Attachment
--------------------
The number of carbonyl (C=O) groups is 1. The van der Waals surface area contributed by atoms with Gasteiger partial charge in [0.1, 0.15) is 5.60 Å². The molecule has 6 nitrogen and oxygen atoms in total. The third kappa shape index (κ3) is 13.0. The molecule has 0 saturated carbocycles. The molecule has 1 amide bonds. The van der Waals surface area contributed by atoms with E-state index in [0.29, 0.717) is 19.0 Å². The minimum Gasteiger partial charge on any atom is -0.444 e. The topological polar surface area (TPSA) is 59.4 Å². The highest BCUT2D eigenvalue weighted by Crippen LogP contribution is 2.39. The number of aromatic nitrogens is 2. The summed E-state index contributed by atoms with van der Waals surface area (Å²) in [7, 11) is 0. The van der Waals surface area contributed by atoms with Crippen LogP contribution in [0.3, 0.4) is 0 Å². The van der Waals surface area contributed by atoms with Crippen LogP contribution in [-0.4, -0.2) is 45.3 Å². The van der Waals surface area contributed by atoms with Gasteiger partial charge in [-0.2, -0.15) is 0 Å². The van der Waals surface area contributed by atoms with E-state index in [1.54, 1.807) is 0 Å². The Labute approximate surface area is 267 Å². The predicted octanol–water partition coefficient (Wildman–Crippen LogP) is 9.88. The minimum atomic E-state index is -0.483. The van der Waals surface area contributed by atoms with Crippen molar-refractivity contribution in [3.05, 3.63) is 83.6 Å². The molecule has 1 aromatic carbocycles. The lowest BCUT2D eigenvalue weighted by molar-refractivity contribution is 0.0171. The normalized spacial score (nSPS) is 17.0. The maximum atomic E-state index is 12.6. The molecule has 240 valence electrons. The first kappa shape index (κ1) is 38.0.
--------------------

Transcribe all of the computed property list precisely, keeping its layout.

The number of carbonyl (C=O) groups is 1. The van der Waals surface area contributed by atoms with Gasteiger partial charge in [0.1, 0.15) is 5.60 Å². The molecule has 6 nitrogen and oxygen atoms in total. The third kappa shape index (κ3) is 13.0. The molecule has 0 saturated carbocycles. The molecule has 1 amide bonds. The van der Waals surface area contributed by atoms with E-state index in [0.29, 0.717) is 19.0 Å². The minimum Gasteiger partial charge on any atom is -0.444 e. The topological polar surface area (TPSA) is 59.4 Å². The highest BCUT2D eigenvalue weighted by Crippen LogP contribution is 2.39. The number of aromatic nitrogens is 2. The summed E-state index contributed by atoms with van der Waals surface area (Å²) in [7, 11) is 0. The van der Waals surface area contributed by atoms with Crippen LogP contribution in [0.3, 0.4) is 0 Å². The van der Waals surface area contributed by atoms with Crippen LogP contribution in [-0.4, -0.2) is 45.3 Å². The van der Waals surface area contributed by atoms with Gasteiger partial charge in [-0.2, -0.15) is 0 Å². The van der Waals surface area contributed by atoms with E-state index in [1.54, 1.807) is 0 Å². The Labute approximate surface area is 267 Å². The predicted octanol–water partition coefficient (Wildman–Crippen LogP) is 9.88. The minimum atomic E-state index is -0.483. The van der Waals surface area contributed by atoms with Crippen molar-refractivity contribution in [3.05, 3.63) is 83.6 Å². The molecule has 1 aromatic carbocycles. The lowest BCUT2D eigenvalue weighted by molar-refractivity contribution is 0.0171. The normalized spacial score (nSPS) is 17.0. The maximum atomic E-state index is 12.6. The molecule has 240 valence electrons. The first kappa shape index (κ1) is 38.0.